My story.
Born in a small town on the south coast of England. I grew up in a stable loving home with my family, my mother, father and an older brother. Unfortunately at the age of 19 I lost my father to cancer. It blew my world a part and I always carried it deep in my heart. My mother was a brave woman and to this day, I couldn’t have had a better mum. In the 80’s and 90’s my passion was music, dj’ing to crowds and clubs. I loved it to the point that I always regretted walking away from it, but I’m telling you now, never have regrets.
Skipping a few years, in 1999 I met Tracey. After flying back and forth for the next 3 years we decided that I was going to stay in the States. I became a resident in 2003, we also got married in 2003 and 2006 I became a permanent resident. 2005 the year before we had our son. His middle name honored my dad John and he was my little mini me. The biggest issue with coming to America was, what was I to do for work. I had worked in the car industry but offering dealerships products, now I was selling cars. To be honest, unless I believe in a product then I find it had to sell. I sold MINI’s, which, an Englishman selling an English car was pretty simple. A bit like Mickey mouse selling Disney. I also sold high end vehicles like Ferrari, Lamborghini and anything that made me drool and was never in my pay scale.
Once I go back to work I would love to help people, be an organizer or learn more about life saving devices, transplants or even start a foundation. I would love to travel the country telling my story. 


In 2008 I had my first heart attack which started as what I thought was influenza. It was documented as cardiomyopathy. I eventually had surgery having a stent in my 99% blocked artery. Over the next several years I carried on a normal life. I had to have one more stent and while in hospital they performed a controlled heart attack which was extremely painful.

At the end of November 2012, I began to feel a lot of chest pressure which a number of hospitals disagreed with my communication of feeling like I was having a heart attack. Eventually, I was checked into a large hospital on the east side of Columbus Ohio and was given nitro glycerin which is given to a patient and taken under one’s tongue. It opens up the arteries and allows the blood to flow to the heart again.

On December 7th 2012 I closed my eyes. I was being pumped with so much medicine that it was hard to keep my eyes open. The medicine was there to take the pain away from my chest. A pain that I had never felt before. It wasn’t really a pain, but more a feeling of death. I remember waiting for the squad to arrive, not wanting to die, but knowing that this could very well be it. I’d already told Tracey I loved her and to tell Joshua I loved him, when I called to tell my wife that I thought that this was it. The women who kept me talking, kept me thinking about the sound of the sirens from the ambulance rather than giving up. I think their adrenaline was pumping just as fast as mine.

The ambulance arrived, I couldn’t really speak, I kept gasping and asking the driver to get me there. Arriving at the hospital was a silent, but loud noise that was so muffled that I really couldn’t decipher where I was. Then it came, the tiredness and exhausting breaths that I couldn’t control anymore on my own.

So, closing my eyes was it, a feeling of sorrow, goodbyes and tears in my eyes.

While I drifted, I was taken to the east side Hospital where I “died” in the emergency room for a minimum of 5 minutes. My wife and family heard code blue in the waiting area and suddenly a doctor from know where announced that I had died, but they managed to save me. I unfortunately aspirated into my lungs as I arrived into the ER which if anything was going to kill me this was. My lungs were so burnt and damaged. I was kept overnight on life saving medications and a ventilator. Then December the 8th I was transported to Cleveland Clinic where there was a very high possibility that I would not leave there alive because of the severity of my illness.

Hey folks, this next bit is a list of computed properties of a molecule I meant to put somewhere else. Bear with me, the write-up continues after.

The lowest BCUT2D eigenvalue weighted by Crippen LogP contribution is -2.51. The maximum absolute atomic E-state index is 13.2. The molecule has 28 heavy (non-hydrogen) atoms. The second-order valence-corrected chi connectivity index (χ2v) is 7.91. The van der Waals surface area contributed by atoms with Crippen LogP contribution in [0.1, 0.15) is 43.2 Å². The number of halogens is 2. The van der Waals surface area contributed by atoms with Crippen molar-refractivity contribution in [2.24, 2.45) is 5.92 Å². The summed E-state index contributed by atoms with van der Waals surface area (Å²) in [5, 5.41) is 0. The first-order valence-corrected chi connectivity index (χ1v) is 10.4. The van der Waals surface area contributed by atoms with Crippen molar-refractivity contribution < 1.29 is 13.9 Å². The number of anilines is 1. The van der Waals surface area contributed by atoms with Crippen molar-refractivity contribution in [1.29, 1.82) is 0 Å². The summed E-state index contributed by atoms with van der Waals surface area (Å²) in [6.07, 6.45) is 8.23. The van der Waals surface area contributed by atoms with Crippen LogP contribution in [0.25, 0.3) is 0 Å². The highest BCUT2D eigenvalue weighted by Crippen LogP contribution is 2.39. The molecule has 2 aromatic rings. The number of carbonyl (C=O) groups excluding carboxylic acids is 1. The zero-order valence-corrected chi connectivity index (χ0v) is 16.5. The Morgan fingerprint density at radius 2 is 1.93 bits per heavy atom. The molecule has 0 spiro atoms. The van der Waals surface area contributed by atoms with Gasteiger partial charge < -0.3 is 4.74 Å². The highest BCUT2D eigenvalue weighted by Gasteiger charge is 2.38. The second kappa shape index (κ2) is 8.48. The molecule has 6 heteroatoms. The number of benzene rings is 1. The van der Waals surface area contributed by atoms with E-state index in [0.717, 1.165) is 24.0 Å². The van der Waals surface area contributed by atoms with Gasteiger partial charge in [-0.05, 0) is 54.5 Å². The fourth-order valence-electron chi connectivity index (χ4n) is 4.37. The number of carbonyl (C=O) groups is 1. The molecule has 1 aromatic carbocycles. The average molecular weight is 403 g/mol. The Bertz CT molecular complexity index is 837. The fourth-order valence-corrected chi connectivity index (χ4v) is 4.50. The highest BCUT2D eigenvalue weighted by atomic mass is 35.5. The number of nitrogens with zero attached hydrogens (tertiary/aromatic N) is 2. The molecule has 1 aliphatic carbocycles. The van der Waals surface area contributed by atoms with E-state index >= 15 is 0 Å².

I awoke to find myself lying in a bed in Cleveland clinic, with my wife, son and mother who was supposed to be in England! I wrote down on paper,” where is the vessel?”. This was now 2 weeks after my initial collapse and had been put in an induced coma. 

On the 31st of December my lungs began filling with fluid and my heart wasn’t strong enough to move the fluid so my body began to shut down.

I began to die but I wasn’t done yet, the doctors told my wife that, that night the chances of me making it to the 1st of January were very doubtful. But I made it and carried on my fight. The countdown was on, as it was only a week to go until my proposed LVAD implant surgery. In the meantime, my blood pressure dropped to where I should have passed out and not been aware of anything. I was taken back to critical ICU and prepped for my second placement of an ECMO machine.

Never in my life have I ever raised my voice to pray, I never really prayed before but this was a plea for my life.

On the 7th of January it was time for my LVAD to be surgically implanted, this required my chest to be opened and a pump, called a Left Ventricular Assist Device to be stitched into my heart. The pump was only able to function by two batteries and a computer that regulated the speed. I was to wear this and have this implanted until I either died or I received a heart transplant.

The surgery was successful and it was all about rehabilitation.

On the 28th of January I was released to spend a week in the hospital accommodations opposite the main hospital, so I could make sure I was ready to go home and live a whole new life.

February 8th 2013 myself, my wife and son finally returned home from Cleveland and celebrated Christmas. Because of the medications, dressing changes and new life changes in my life I would be having appointments every month at Cleveland clinic. July 26th 2013 after many tests I was finally told by my doctor that I was now on the transplant list. But this is how my life changed because although a transplant would have made life easier and been able to get back on track, this was not to be. Two weeks after the initial call about be put on the list, I got a call from my cardiologist explaining that there was a female patient that would die if she doesn’t get the next heart. What would you do? If it means you have to wait or maybe you won’t get another change. I couldn’t allow this woman to not have the chance to continue her life, so I told my doctor to go ahead and I’ll take a step.

For the next couple of years, my life changed. I began to come out of myself, talk about inspiring others, educating people into knowing more about becoming a transplant donor. I created this website and many social media sites. I was interviewed by tv stations about a number of issues and was featured by a national blogger about how a man can be part of a 5K with no pulse.
In 2015/2016 I went to Cleveland clinic for one of my routine checkups but when getting there was told my health insurance wasn’t valid with them anymore. So, after months of negotiations and being off the transplant list without even knowing it, I made up my mind. I proceeded to signed up with OSU Richard Ross Heart Hospital in Columbus Ohio.